The Federal Circuit held that the Board’s factfinding was based on conclusory testimony and was therefore unsupported by substantial evidence. In the IPR proceedings, the Board adopted Cisco’s evidence and argument on the issue. Cisco had relied on certain disclosures in Stopler and the declaration of its expert, Dr. Tellado. The Board relied on two paragraphs in Cisco’s petition to conclude that Stopler disclosed the use of phase scrambling as a solution to reduce the PAR of Shively; those two paragraphs were based on two paragraphs in Dr. Tellado’s declaration and two sentences of Stopler. The cited passage of Stopler did not expressly discuss and was not connected to the PAR of a multicarrier transmitter, said the court. Dr. Tellado offered only unsupported and conclusory statements that a skilled artisan at the time of the invention would have been motivated to apply the randomization disclosed in Stopler as a means to reduce PAR in Shively. The expert stated, without providing evidentiary support, that that the combination "would have been a relatively simple and obvious solution to reduce Shively’s PAR." In the court’s view, Dr. Tellado failed to provide any meaningful explanation for why one of ordinary skill in the art would be motivated to combine Shively and Stopler at the time of the invention. His statements thus were inadequate to support the Board’s factfinding regarding motivation to combine. Because the Board identified no other evidence on the issue, the Board’s factual determination on this point was unsupported by substantial evidence, and the court reversed the Board’s obviousness determination.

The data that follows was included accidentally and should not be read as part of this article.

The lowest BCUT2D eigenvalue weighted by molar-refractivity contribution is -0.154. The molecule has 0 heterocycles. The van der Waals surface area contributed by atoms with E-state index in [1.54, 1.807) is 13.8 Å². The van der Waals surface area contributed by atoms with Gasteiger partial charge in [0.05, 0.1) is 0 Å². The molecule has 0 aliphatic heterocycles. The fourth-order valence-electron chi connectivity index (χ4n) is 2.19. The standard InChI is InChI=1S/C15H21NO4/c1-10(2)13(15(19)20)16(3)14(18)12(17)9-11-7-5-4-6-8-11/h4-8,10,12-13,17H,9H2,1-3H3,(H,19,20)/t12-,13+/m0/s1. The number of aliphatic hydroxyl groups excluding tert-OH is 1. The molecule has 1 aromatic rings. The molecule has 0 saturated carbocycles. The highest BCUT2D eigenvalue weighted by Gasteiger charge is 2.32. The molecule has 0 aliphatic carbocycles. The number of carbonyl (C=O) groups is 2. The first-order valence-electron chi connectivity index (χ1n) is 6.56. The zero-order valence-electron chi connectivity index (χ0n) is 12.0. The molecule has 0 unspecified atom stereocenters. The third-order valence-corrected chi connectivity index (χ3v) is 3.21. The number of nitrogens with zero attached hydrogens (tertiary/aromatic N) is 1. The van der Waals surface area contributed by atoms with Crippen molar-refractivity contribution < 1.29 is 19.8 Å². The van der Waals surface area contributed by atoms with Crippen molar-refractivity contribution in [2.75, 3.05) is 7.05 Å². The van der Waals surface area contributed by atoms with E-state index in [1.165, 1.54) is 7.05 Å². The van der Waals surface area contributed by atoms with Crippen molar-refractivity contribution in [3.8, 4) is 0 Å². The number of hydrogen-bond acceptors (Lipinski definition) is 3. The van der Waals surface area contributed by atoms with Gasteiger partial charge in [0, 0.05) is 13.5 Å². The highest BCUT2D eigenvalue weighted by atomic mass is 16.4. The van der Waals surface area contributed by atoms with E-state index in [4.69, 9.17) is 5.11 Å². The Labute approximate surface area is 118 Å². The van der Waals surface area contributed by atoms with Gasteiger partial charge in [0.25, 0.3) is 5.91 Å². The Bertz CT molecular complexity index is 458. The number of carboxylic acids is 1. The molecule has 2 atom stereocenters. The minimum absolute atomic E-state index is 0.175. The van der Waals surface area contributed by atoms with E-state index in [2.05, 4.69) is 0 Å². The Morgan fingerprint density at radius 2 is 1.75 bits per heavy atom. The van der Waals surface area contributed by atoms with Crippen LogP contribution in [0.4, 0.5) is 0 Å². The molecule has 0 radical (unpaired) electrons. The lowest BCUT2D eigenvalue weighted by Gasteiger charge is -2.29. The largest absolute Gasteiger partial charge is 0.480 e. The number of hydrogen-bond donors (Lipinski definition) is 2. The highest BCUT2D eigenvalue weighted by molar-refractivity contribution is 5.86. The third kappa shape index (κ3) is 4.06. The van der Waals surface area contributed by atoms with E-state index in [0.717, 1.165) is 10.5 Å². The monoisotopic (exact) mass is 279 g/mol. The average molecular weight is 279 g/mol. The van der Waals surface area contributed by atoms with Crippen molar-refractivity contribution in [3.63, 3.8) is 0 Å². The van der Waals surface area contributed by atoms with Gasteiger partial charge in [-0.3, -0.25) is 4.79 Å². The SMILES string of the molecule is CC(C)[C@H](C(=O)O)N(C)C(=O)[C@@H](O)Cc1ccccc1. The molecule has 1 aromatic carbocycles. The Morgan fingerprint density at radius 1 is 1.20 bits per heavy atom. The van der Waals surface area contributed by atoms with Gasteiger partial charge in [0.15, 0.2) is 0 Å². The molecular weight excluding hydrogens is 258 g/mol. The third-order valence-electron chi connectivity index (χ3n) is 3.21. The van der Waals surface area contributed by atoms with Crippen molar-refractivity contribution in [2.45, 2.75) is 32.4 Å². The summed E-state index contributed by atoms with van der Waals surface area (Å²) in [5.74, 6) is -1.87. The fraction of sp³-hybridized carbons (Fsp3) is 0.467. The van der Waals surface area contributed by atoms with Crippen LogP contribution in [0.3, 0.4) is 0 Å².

This case is Nos. 18-1766 and 18-1767.

Attorneys: Richard W. Bobholz (Law Plus Plus) for David Siler and Distinctive Human Resources, Inc. Joseph R. Pellington (Redding Jones, PLLC) for Elga Lejarza a/k/a Elga Lejarza-Penn, Michael Penn and Lejarza Compliance Trainings LLC.

Companies: Distinctive Human Resources, Inc.; Lejarza Compliance Trainings LLC

MainStory: TopStory Patent FedCirNews